"Markets are conversations.
There are no secrets. The networked market knows more than companies do about their own products. And whether the news is good or bad, they tell everyone."
At first sight the Internet seems just another tool for business communication, and for the business of marketing. But as the Cluetrain Manifesto demonstrates, it's having much more of an impact than business expected. Markets are conversations between people, each in their own voice: yet for more than a century, big business has striven to stifle that conversation, drowning out any other voices but its own 'marketing message'. Such control was possible in an age of one-dimensional, one-way mass media: in business as elsewhere, the 'right to speak' was, and often still is, jealously guarded. But as the Cluetrain Manifesto puts it, "hyperlinks subvert hierarchy": in the anarchy of the Internet, such one-way messages are despised as 'spam' or 'brochureware'. Emails and newsgroups and chat-boards and the wild proliferation of personal web-sites support true multi-way conversations about business issues, and permit anyone to speak their own truth. Markets are conversations once more: and businesses had better learn quickly to work with these conversations, or they won't be in business for long...
Through the medium of the Internet, everyone can speak to anyone else, and probably does - and does so in a way which is impossible for business to control without also losing the networked communications upon which businesses now depend. Yet after being silenced so long, this new 'networked market' is cynical, suspicious: it's quick to identify and dismiss PR 'position statements' and the like, and search elsewhere for that rare commodity called 'truth' - or honesty, at least. And it's more likely to trust the words of a junior tech from the workshop floor than those of an executive in the Marketing Department, because, as Cluetrain points out:
"Conversations among human beings sound human. They are conducted in a human voice.
The old voice of 'marketing' was, and is, none of these things: it sounds closed, controlled, contrived - it sounds like a voice in which to lie, and all too often it probably was. Which is why it wasn't believed - even when it told the truth. Which meant - means - that there was no actual communication anyway. Which is a problem... especially when the business's staff no longer believe the 'official voice' of their own business...
To many businesses, this new aspect of the Internet may seem like another version of Murphy's Law: "if something can go wrong, it probably will - just when we had everything under control, it's all come apart at the seams". And it's understandable that many businesses won't like it. But as Inverse Murphy indicates, it's actually not a problem, it's an opportunity - but only if we let it be so.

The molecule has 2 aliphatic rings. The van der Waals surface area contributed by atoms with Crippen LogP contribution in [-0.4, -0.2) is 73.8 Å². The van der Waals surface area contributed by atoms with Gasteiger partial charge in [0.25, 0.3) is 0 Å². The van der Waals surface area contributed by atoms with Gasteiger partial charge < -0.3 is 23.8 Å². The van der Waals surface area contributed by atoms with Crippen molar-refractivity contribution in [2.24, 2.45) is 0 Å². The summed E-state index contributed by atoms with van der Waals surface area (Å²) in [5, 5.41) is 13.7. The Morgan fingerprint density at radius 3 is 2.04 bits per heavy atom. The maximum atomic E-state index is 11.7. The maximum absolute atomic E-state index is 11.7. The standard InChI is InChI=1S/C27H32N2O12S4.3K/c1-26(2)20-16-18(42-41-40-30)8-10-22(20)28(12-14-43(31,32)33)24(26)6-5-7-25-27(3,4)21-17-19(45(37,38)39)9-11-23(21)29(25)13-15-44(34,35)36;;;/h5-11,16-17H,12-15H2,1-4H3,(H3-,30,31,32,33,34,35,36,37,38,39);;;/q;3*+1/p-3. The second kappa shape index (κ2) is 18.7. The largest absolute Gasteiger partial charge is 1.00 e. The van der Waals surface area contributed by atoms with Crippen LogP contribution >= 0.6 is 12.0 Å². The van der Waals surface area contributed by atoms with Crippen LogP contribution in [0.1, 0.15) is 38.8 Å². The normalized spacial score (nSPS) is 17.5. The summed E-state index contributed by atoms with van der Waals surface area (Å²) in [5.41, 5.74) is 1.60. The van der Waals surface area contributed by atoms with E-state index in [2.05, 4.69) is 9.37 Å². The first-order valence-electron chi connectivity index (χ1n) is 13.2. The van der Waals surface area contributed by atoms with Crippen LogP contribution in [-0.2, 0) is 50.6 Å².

For example: "There are no secrets", says Cluetrain. "The networked market knows more than companies do about their own products." It's easy to see that as a problem: many companies do. But by allowing customers to share their information and experience with us - which they usually want to do, as the success of the computing Open Source movement indicates - we provide better service, better support and better products: which means they're more likely to stay with us, not less, because they become active 'stakeholders' in our success. And Cluetrain shows us how: by opening up to the Internet, and allowing 'our own people' to speak their own truth, in their own voice.
Sure, it's true that in a few circumstances, the 'anything goes' openness espoused by Cluetrain could be genuinely dangerous: aircraft maintenance is one obvious example. But markets are conversations, and people will continue to converse, both inside business and outside of it, in a way that's beyond anyone's 'control': and that's as true of an intranet or a simple company LAN as it is of the Internet itself. After so much 'silencing', many people may need help to find their own voice, their own way of speaking: and in the process, many people will indeed make many mistakes. But since 'making mistakes' is how people - and businesses - learn how to not make mistakes, it's probably wise to learn how to work with that process as best we can!
This is a brief summary of some of the ideas in The Cluetrain Manifesto : the end of business as usual ~ Rick Levine, Christopher Locke, Doc Searls, David Weinberger / Paperback / Perseus Books / Published 2000. The book and website are well worth a look, as perhaps the clearest description of the real impact of the Internet on marketing and 'business as usual'. Companies that fail to take note of Cluetrain's warnings, and to change themselves to match a much-changed market, have only themselves to blame...